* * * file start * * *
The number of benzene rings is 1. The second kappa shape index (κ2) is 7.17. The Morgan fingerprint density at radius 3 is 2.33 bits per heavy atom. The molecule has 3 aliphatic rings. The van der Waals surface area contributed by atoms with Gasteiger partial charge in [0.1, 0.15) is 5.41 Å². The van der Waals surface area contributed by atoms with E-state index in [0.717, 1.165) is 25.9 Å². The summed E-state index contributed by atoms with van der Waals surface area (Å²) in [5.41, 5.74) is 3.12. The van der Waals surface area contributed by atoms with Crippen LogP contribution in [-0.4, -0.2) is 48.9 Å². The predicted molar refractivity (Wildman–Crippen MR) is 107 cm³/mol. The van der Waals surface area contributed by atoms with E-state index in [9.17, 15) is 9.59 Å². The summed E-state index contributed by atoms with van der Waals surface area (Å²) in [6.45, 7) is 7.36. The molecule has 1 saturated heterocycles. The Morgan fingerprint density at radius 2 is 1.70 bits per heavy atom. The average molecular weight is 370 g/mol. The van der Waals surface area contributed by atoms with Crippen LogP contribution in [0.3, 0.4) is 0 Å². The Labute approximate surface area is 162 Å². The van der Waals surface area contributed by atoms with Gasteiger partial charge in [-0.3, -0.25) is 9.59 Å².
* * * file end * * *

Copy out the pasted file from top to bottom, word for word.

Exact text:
The number of benzene rings is 1. The second kappa shape index (κ2) is 7.17. The Morgan fingerprint density at radius 3 is 2.33 bits per heavy atom. The molecule has 3 aliphatic rings. The van der Waals surface area contributed by atoms with Gasteiger partial charge in [0.1, 0.15) is 5.41 Å². The van der Waals surface area contributed by atoms with E-state index in [0.717, 1.165) is 25.9 Å². The summed E-state index contributed by atoms with van der Waals surface area (Å²) in [5.41, 5.74) is 3.12. The van der Waals surface area contributed by atoms with Crippen LogP contribution in [-0.4, -0.2) is 48.9 Å². The predicted molar refractivity (Wildman–Crippen MR) is 107 cm³/mol. The van der Waals surface area contributed by atoms with E-state index in [9.17, 15) is 9.59 Å². The summed E-state index contributed by atoms with van der Waals surface area (Å²) in [6.45, 7) is 7.36. The molecule has 1 saturated heterocycles. The Morgan fingerprint density at radius 2 is 1.70 bits per heavy atom. The average molecular weight is 370 g/mol. The van der Waals surface area contributed by atoms with Crippen LogP contribution in [0.3, 0.4) is 0 Å². The Labute approximate surface area is 162 Å². The van der Waals surface area contributed by atoms with Gasteiger partial charge in [-0.3, -0.25) is 9.59 Å².